Chesapeake Conservancy Promotes Susan Minnemeyer to Vice President of Technology

Will Lead Conservation Innovation Center

Today, Chesapeake Conservancy announced that Susan Minnemeyer has been promoted to the role of vice president of technology. Minnemeyer joined the nonprofit in February 2019 as a geospatial program manager.

As vice president for technology, Susan Minnemeyer leads Chesapeake Conservancy’s Conservation Innovation Center (CIC), which empowers conservation with applications for data-driven decision making. The CIC team supports the Chesapeake Bay Program and other conservation partners by providing data and insights to prioritize restoration practices, evaluate alternatives, and identify solutions for effective implementation.

“I’m excited about the opportunity to lead the CIC and apply my experience in mapping and environmental monitoring to conservation in the Chesapeake watershed, making a difference in my community and beyond,” said Minnemeyer. “Chesapeake Conservancy’s Conservation Innovation Center uses geospatial technology and data science to enhance the pace and quality of conservation. Our approach leverages high resolution data to locate the best places for conservation practices and green infrastructure to improve water quality. Expanding conservation and restoration opportunities improves our quality of life while also protecting habitat and contributing to natural climate solutions.”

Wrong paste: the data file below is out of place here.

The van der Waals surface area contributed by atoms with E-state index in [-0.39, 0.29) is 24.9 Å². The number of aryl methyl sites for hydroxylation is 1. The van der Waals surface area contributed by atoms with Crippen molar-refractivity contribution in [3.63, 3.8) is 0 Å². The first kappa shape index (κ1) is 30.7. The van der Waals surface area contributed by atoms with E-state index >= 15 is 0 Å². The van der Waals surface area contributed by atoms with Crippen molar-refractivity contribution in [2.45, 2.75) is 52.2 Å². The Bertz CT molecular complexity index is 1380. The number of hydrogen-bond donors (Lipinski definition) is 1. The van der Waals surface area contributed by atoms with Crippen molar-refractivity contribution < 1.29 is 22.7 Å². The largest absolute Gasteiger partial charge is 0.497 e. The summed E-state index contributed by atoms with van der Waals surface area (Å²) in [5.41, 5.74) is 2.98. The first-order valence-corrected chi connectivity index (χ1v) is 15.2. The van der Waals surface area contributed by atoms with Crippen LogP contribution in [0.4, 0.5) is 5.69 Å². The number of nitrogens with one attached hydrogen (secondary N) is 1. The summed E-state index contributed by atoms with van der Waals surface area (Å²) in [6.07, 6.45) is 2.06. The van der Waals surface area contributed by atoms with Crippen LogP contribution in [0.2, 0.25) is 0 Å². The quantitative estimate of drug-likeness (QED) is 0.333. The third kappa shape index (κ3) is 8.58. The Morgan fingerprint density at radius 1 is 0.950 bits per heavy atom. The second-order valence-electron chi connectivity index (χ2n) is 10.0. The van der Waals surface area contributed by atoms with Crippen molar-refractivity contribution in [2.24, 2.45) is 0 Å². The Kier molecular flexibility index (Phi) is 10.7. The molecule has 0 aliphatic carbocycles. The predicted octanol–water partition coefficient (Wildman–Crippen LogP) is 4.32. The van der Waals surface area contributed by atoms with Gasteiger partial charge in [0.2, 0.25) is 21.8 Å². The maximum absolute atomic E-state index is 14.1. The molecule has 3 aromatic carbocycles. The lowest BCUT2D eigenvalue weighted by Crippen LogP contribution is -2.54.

“Susan brings valuable expertise on forest and land cover monitoring applications for conservation and restoration to the Chesapeake Conservancy,” said Executive Vice President Mark Conway. “We welcomed this opportunity to promote from within and look forward to Susan’s great work together advancing precision conservation with the team at our Conservation Innovation Center.”

Prior to joining Chesapeake Conservancy, Susan was the senior GIS manager for Global Forest Watch, an initiative of the World Resources Institute that provides data and tools for monitoring forests.

She earned a Master of environmental management from the Nicholas School at Duke University, concentrating on resource and landscape ecology and a Bachelor of Science in biology from the University of North Carolina at Chapel Hill. Residing in Severna Park, Maryland, following many years in Washington, DC, she enjoys native plant gardening and exploring the Chesapeake Bay with her husband and two sons.